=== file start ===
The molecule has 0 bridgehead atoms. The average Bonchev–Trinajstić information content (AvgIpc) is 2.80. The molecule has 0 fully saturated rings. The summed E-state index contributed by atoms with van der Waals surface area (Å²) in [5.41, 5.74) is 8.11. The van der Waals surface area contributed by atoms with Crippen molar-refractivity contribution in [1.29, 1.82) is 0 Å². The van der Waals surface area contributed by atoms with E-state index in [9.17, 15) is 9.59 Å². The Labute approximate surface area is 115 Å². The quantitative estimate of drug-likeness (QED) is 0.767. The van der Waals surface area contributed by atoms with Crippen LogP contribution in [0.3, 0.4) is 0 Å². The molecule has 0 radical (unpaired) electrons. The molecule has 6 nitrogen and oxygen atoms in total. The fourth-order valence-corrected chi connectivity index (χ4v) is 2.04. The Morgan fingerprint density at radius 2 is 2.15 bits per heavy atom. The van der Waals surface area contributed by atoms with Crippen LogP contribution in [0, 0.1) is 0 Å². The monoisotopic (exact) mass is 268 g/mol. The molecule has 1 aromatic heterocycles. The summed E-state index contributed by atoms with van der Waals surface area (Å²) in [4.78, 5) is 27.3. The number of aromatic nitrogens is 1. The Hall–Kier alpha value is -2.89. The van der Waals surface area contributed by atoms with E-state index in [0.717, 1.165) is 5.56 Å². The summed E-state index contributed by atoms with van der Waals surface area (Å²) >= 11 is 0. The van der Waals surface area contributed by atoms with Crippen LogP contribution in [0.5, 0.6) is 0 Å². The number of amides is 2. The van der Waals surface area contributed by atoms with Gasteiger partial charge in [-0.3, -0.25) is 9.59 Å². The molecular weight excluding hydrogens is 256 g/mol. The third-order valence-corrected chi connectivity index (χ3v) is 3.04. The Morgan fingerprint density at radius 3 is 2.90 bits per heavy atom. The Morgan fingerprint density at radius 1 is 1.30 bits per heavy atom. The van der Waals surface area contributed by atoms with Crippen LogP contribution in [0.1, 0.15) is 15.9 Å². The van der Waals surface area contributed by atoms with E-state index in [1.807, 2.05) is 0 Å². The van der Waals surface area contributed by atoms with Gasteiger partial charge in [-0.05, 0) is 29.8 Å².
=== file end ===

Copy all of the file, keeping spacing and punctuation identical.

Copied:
The molecule has 0 bridgehead atoms. The average Bonchev–Trinajstić information content (AvgIpc) is 2.80. The molecule has 0 fully saturated rings. The summed E-state index contributed by atoms with van der Waals surface area (Å²) in [5.41, 5.74) is 8.11. The van der Waals surface area contributed by atoms with Crippen molar-refractivity contribution in [1.29, 1.82) is 0 Å². The van der Waals surface area contributed by atoms with E-state index in [9.17, 15) is 9.59 Å². The Labute approximate surface area is 115 Å². The quantitative estimate of drug-likeness (QED) is 0.767. The van der Waals surface area contributed by atoms with Crippen LogP contribution in [0.3, 0.4) is 0 Å². The molecule has 0 radical (unpaired) electrons. The molecule has 6 nitrogen and oxygen atoms in total. The fourth-order valence-corrected chi connectivity index (χ4v) is 2.04. The Morgan fingerprint density at radius 2 is 2.15 bits per heavy atom. The van der Waals surface area contributed by atoms with Crippen LogP contribution in [0, 0.1) is 0 Å². The monoisotopic (exact) mass is 268 g/mol. The molecule has 1 aromatic heterocycles. The summed E-state index contributed by atoms with van der Waals surface area (Å²) in [4.78, 5) is 27.3. The number of aromatic nitrogens is 1. The Hall–Kier alpha value is -2.89. The van der Waals surface area contributed by atoms with E-state index in [0.717, 1.165) is 5.56 Å². The summed E-state index contributed by atoms with van der Waals surface area (Å²) >= 11 is 0. The van der Waals surface area contributed by atoms with Crippen LogP contribution in [0.5, 0.6) is 0 Å². The number of amides is 2. The van der Waals surface area contributed by atoms with Gasteiger partial charge in [-0.3, -0.25) is 9.59 Å². The molecular weight excluding hydrogens is 256 g/mol. The third-order valence-corrected chi connectivity index (χ3v) is 3.04. The Morgan fingerprint density at radius 3 is 2.90 bits per heavy atom. The Morgan fingerprint density at radius 1 is 1.30 bits per heavy atom. The van der Waals surface area contributed by atoms with Crippen LogP contribution in [0.1, 0.15) is 15.9 Å². The van der Waals surface area contributed by atoms with E-state index in [1.807, 2.05) is 0 Å². The van der Waals surface area contributed by atoms with Gasteiger partial charge in [-0.05, 0) is 29.8 Å².